The courtyard and the calculated placement of the doors and windows all work hand in hand to control and manipulate the occasional high winds, the sea breezes and the temperature of the interior. The courtyard to enclosed by gates that can be opened making it so that the sea breezes can flow through the courtyard and push out all the hot air that accumulates between the two wings. When the gates are closed, the space is able to store solar gain effectively warming the two wings on either side. The courtyard is an essential feature for passive power savings and allows the space to respond to the year-round conditions. In addition, the private wing's second story was designed in place to help shadow the courtyard but, still allow light to hit the half butterfly roof of the public wing.
Overall this Australian sourced, recycled timber home was perfectly designed, balancing the seasons with solar design, accomodating the owner's flexable needs and beautifully blending it with its environment.
Today I Present Arckit Model 30, a fantastic new home recreated with Arckit. With such limited information about this home and very few pictures, this finished Arckit model was key in understanding all the thought that was put into the actual project. Danielle and I were forced to look at the online available floor plans to understand the structure and programming of the home. We began the session by converting all of the dimensions to Arckit units. It was fortunate that everything in the home seemed to naturally line up with the Arckit grid at 1:48 Scale.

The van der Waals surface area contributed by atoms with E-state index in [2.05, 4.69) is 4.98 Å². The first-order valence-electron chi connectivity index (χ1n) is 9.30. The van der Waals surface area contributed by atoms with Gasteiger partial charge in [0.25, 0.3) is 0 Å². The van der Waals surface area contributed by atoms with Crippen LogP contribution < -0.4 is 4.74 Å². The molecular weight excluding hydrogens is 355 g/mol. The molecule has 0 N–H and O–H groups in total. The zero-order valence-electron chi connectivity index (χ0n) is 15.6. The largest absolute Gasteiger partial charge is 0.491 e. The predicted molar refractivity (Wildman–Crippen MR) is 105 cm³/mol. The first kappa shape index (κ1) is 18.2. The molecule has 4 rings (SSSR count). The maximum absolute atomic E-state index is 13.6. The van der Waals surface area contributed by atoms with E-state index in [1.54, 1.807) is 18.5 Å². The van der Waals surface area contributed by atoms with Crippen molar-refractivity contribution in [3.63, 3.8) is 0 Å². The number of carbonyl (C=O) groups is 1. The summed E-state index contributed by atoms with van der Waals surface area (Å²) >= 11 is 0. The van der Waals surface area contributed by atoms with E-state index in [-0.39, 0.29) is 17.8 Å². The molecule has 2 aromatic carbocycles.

From here we had a surprising understanding of how big this home actually was. To ensure we had enough pieces for the half butterfly roof, we started with creating the roof first, tiled it and set it aside for later. After creating a more than generous base plate to work on, we proceeded to outline both the public and private sections of the home, erecting walls and partitioning the different rooms. Since the home is built on a concrete pad, we represented this by raising the entire model up one floor plate so that not only the foundation could be visualized but, when we would create the vertical louvers on the west side, they would be able to swing open. Once we could see the general shape of the spaces, we started adding our details, inserting the windows and louvers into their locations indicated on the plan.